What happens to malaria research?

On an almost daily basis new research studies about malaria are published. What happens to these studies? In particular how does such research affect policies and programs? Wellcome Trust has reported that, “Research funded by the Wellcome Trust has helped shaped international and national health policy for two of the world’s most important public health challenges: malaria and dengue fever.”

kenya-malaria-risk-map-2009a.jpgWellcome points out that, “Research by Dr Noor from the Kenya Medical Research Institute-University of Oxford-Wellcome Trust Collaborative Programme has fed directly into the Kenyan government’s 10-year plan for the monitoring and evaluation of malaria,” which was launched in November 2009. This research contributed to a refined mapping of malaria in the country which will enable better targeted interventions.

The study by Noor et al. led to a “Model based geo-statistical methods (that) can be used to interpolate malaria risks in Kenya with precision … our model shows that the majority of Kenyans live in areas of very low P. falciparum risk. As malaria interventions go to scale effectively tracking epidemiological changes of risk demands a rigorous effort to document infection prevalence in time and space to remodel risks and redefine intervention priorities over the next 10-15 years.”

There is a history of WHO and the Tropical Disease Research Program conducting and using research to update malaria guidelines and policies. The 2004 document, “Scaling up home-based management of malaria: From research to implementation” explains that …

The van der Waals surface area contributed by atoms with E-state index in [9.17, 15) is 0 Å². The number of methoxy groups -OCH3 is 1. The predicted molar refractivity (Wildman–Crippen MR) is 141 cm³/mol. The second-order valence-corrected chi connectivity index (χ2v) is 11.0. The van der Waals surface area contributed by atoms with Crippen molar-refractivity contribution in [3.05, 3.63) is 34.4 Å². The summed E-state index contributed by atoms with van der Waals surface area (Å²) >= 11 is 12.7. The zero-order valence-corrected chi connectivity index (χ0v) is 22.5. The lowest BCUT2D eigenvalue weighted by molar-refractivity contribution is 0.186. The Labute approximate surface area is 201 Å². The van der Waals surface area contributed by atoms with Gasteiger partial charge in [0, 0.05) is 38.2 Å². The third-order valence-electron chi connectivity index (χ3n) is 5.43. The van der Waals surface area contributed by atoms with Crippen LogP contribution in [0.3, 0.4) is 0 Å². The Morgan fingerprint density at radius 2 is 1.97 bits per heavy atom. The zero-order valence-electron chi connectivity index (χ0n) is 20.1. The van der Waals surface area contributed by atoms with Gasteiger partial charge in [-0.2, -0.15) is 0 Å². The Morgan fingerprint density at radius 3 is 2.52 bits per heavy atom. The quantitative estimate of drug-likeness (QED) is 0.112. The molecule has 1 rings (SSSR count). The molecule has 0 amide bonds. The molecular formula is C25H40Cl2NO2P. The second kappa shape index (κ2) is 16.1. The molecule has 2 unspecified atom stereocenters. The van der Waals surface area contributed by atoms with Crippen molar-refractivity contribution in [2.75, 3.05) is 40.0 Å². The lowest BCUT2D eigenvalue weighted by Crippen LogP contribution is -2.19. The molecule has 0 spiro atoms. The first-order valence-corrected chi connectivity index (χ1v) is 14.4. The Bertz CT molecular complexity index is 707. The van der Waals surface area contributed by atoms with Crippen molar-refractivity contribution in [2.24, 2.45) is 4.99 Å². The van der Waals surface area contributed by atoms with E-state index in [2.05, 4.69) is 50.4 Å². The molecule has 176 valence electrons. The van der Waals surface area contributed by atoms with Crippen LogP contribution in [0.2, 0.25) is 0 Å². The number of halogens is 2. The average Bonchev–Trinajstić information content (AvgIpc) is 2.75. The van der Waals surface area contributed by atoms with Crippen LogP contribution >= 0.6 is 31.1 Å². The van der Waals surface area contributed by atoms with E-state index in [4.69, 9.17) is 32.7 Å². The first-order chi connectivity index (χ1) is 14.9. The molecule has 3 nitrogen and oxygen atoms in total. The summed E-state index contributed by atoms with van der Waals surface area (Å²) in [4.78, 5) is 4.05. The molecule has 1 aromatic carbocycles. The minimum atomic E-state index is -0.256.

Large-scale research studies and pilot studies have shown that scaling up home-based management of malaria is both feasible and effective – and is already being implemented on a limited scale in some African countries. Research experience and demonstration projects have provided guidance on how home-based management of malaria can be scaled up to reach the majority of populations.

9241546948_eng.jpgIn developing malaria treatment guidelines in 2006 WHO explained that, “Wherever possible, systematic reviews of randomized trials that directly compare two or more treatment alternatives in large populations were identified and used as the basis for recommendations.”

The dissemination and adoption of research at the country level may be slow. The value of Artemisinin-based Combination Therapy (ACT) was proven by the time Roll Back Malaria was launched over ten years ago, but it took five or more years before some countries adopted this medicine as first-line treatment. Even after a new treatment policy was promulgated, the actual practice of ACT use by practitioners in the field lagged another 2-4 years.

Researchers themselves often need to learn how to become advocates for their own findings. The Future Health Systems Consortium has stressed the need for the research community to learn about “influencing health policy at various levels, either as a direct or indirect outcome of the proposed (research).”  FHS stresses the “need for systematic analysis of strategies to promote integration of research into policy processes.”

Research will definitely be a crucial component for progress along the pathway to malaria elimination. Vaccine research continues, new drugs must be discovered, and better net distribution mechanisms should be tested. We must always facilitate communication between researchers and policy makers to ensure progress along that pathway.

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